Liked by 2 people

  2. I am glad you didn’t have a stronger variant before.My friend had covid a year ago and she still hasn’t recovered her sense of smell completely.I think that now whatever you do,you can’t avoid covid,it is just omnipresent. Luckily, it is relatively mild for vaccinated people.keep safe X

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    1. Yes, I suppose I have to be thankful that I only got the Omicron variant (morbid as it sounds, haha). I can’t imagine having effects long after recovering, let alone permanent damage to the body. Hope your friend can fully recover!

      Liked by 1 person

    1. To some extent, I’m relieved I got COVID, so I have a bit of immunity from it. The experience has assuaged me a bit, but I still remain worried for my family and close friends who haven’t gotten it, and whether they’ll catch it. There’s always something to worry about during the pandemic times!

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  3. So glad you’re over it. The teacher I share a room with at school has been sick for days and just tested positive this afternoon, so we’ll see what happens. It’s interesting to hear about yours and other’s experiences and see how they’re similar and different. Again, glad you’re feeling better.

    Liked by 1 person

    1. Did said teacher still go into work while having symptoms? I can’t imagine how scary it must be to be a teacher (this is coming from a former teacher!) and to be required to teach in-class. Definitely stay safe out there!

      Liked by 1 person

      1. Yep, and she came back five days after symptoms developed. Technically, she wasn’t breaking any rules (because she was on the mend), but those of us who spend lots of time in the same space with her wouldn’t have minded if she had recuperated at home for a few more days…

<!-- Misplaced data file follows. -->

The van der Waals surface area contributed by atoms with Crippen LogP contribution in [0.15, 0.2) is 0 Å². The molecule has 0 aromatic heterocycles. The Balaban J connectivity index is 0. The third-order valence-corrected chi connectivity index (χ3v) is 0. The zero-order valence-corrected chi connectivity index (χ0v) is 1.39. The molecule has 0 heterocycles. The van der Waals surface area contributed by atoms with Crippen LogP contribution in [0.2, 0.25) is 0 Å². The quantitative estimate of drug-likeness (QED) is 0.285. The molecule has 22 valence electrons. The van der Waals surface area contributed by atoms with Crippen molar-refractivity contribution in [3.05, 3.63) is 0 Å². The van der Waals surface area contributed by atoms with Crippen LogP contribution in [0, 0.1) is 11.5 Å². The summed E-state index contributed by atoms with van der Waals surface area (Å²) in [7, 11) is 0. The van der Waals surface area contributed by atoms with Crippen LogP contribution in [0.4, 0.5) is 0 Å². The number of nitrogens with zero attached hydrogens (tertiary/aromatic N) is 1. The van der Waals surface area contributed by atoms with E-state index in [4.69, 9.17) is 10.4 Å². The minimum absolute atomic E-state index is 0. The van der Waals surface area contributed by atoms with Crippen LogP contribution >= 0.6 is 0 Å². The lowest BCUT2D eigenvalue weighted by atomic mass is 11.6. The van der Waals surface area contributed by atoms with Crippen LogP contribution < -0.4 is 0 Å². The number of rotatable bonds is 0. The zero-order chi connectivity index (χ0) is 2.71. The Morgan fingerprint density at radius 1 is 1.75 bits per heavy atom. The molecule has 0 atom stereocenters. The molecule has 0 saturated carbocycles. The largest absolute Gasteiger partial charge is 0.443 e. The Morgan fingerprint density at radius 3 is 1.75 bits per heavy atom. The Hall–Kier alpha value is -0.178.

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  4. Glad you’ve recovered well Rebecca. I had the exact same problem of finding a testing centre that was open over the New Year period. Antigen test kits are all sold out here too. I finally found a drive thru the next day and was one of the lucky ones that only had to wait 40 mins! Hearing people line up for 2-5 hours here when it seems most of Sydney had it. All quietened down now though!

    Liked by 2 people

    1. Honestly, it’s every man for himself at the point. I don’t have faith in the government to help its own people, so it’s up to us to stay safe and protect ourselves. The spike earlier this month was bad, and it’s decreasing now in the US, too, but there will be more variants and more spikes happening soon, I predict…

      Liked by 1 person

  5. What a thorough and well written report Rebecca. Glad to hear you got through it all without ‘too’ much drama, you gave a really interesting insight into what you had to go through re testing in your part of the world. Thus far we have stayed clear of Covid, despite living, working and travelling in 6 countries over the past few years. Like you we have been really careful but recognise there is an element of luck involved when successfully dodging this thing. I guess that with around 90.000 cases a day here in The UK, our upcoming stay in London is going to test our luck further. Take care and may the rest of your 2022 be infinitely better!

    Liked by 2 people

    1. I know of friends who’ve also traveled a lot last year and somehow managed to avoid COVID. Honestly, that’s pure luck! Hope you can still evade the dreaded virus, being back in the UK!

      Liked by 1 person

  6. Oh bless you – I am so glad you’re OK and what a horrible start to the year. After my recent stays in hospital I have had COVID 3 times (every time I’ve been in overnight I caught it!) so I am hoping I’m now immune! Let’s hope 2022 gets better!!!! 🙂

    Liked by 1 person

    1. Goodness, you had it bad! Not only were you hospitalized for your illness, but you also got COVID at the hospital. I don’t know how you got through all of that, but I’m glad you did. You better be immune for the next 10 years! 😆